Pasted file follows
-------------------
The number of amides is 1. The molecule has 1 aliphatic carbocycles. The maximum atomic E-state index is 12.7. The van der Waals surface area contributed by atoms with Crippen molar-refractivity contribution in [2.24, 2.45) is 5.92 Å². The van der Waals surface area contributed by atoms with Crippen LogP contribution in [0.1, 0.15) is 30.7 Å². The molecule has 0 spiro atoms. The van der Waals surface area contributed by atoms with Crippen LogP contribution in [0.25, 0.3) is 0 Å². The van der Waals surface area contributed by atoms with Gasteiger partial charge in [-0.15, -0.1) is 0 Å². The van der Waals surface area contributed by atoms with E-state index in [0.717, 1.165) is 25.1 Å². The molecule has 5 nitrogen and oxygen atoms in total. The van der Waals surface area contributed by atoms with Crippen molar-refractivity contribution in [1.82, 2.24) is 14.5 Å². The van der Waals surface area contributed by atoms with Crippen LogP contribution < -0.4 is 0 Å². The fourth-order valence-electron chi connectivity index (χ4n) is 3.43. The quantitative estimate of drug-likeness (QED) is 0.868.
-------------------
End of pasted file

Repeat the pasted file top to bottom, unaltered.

The number of amides is 1. The molecule has 1 aliphatic carbocycles. The maximum atomic E-state index is 12.7. The van der Waals surface area contributed by atoms with Crippen molar-refractivity contribution in [2.24, 2.45) is 5.92 Å². The van der Waals surface area contributed by atoms with Crippen LogP contribution in [0.1, 0.15) is 30.7 Å². The molecule has 0 spiro atoms. The van der Waals surface area contributed by atoms with Crippen LogP contribution in [0.25, 0.3) is 0 Å². The van der Waals surface area contributed by atoms with Gasteiger partial charge in [-0.15, -0.1) is 0 Å². The van der Waals surface area contributed by atoms with E-state index in [0.717, 1.165) is 25.1 Å². The molecule has 5 nitrogen and oxygen atoms in total. The van der Waals surface area contributed by atoms with Crippen molar-refractivity contribution in [1.82, 2.24) is 14.5 Å². The van der Waals surface area contributed by atoms with Crippen LogP contribution < -0.4 is 0 Å². The fourth-order valence-electron chi connectivity index (χ4n) is 3.43. The quantitative estimate of drug-likeness (QED) is 0.868.